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Working in different ways, former restorer Annalia Amedeo uses fragile though durable materials which requires constant care and attention. Sonia Marcacci aims to make desirable what is normally discarded with Vegetable Waste while Olga Niescier’s paintings are meditative explorations of nature’s structures and rhythms.

Until October 30th at Velathri Art Gallery, San Gimignano, Italy

The Feeling of Things

The most extensive retrospective yet of Californian ‘hippy’ artist Matt Mullican. Attempting to explain and structure the mad planet we live on, Mullican invented “five worlds,” corresponding to different levels of perception and represented by five colors. Visitors are invited to enter a vast sculpture created for the show by the artist and within which they will discover thousands of meticulously arranged works and objects; paintings, rubbings, banners, glass sculptures, works on paper, videos, lightboxes, floor pieces and bigger installations. The exhibition is accompanied by a book of Mullican’s photographic works dating back to analogue photos from the 1970s and 1980s.


Until 16th September at Pirelli HangarBicocca, Milan, Italy

All Too Human

Lucian Freud and Francis Bacon are among artists featured in a show looking at 100 years of the human figure in British art. Curator Elena Crippa takes the title from Friedrich Nietzche’s line: “Everywhere he looked… what he saw was not only far from divine but all-too-human.” For post-War artists in bomb shattered London this was all too true.

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Their expression of this new reality can be seen in Bacon’s 1945 Figure in a Landscape – a tortured half human figure in a hellish landscape that foretells the later tropes the painter explored. But while this painting is the starting pistol for the show, the rooms move back to the early and often interconnected influencers: David Bomberg who taught Frank Auerbach, Leon Kossoff who taught Michael Andrews and Paula Rego, Chaim Soutine and Walter Sickert. Is it a British trait to find the human body so lacking in simple beauty?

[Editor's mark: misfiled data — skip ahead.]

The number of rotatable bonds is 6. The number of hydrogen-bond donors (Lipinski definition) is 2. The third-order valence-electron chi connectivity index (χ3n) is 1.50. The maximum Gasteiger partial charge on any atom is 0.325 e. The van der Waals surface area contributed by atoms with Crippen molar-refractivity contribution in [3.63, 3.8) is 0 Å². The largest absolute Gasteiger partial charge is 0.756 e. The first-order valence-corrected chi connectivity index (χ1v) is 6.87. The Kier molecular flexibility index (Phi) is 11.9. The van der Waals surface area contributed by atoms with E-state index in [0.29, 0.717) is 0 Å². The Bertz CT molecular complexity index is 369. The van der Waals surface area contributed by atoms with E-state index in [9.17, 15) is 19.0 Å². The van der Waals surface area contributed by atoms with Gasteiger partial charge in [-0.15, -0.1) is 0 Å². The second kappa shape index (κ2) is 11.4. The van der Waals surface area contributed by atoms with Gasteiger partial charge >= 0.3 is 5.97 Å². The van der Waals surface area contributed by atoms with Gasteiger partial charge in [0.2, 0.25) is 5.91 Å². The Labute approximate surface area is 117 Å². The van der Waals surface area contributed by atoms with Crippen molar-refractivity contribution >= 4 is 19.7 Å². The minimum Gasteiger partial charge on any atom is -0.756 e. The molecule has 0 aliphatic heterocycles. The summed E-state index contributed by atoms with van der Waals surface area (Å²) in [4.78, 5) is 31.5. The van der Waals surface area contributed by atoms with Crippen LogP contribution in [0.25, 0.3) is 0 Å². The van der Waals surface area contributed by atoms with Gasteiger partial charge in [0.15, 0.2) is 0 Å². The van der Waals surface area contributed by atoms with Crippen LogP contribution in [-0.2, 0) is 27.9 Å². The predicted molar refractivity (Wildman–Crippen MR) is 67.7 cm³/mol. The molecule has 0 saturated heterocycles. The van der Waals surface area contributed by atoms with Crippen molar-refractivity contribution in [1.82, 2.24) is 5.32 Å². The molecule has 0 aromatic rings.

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In works by Freud and Bacon we often meet the body stripped of glamour, flayed, degraded. The same is true of Sickert’s Nuit d’Ete (Summer Night) which reminds me of the theory advanced by the American crime writer Patricia Cornwell that Sickert was Jack the Ripper.

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Indeed the show is often macabre, or at least sinister, as it explores not only bodies but complex human relationships such as seen in Kitaj’s The Wedding or Paulo Rego’s The Betrothal .

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Even the rare uplands such as Michael Andrews’s Melanie and Me Swimming has a disturbing dark landscape.

Until August 27th at Tate Britain, Embankment, London, UK

Bonham’s Summer Sales Highlights
Bonham’s Old Master sale of July 4 features a magnificent portrait of the great Elizabethan seafarer, Sir Francis Drake (circa 1540-1596), estimated at £300,000-500,000.


Another highlight of the auctioneers summer sales calendar is their Goodwood Festival of Speed Sale on 13 July at which a 1961-62 Aston Martin is expected to achieve more than £10 million.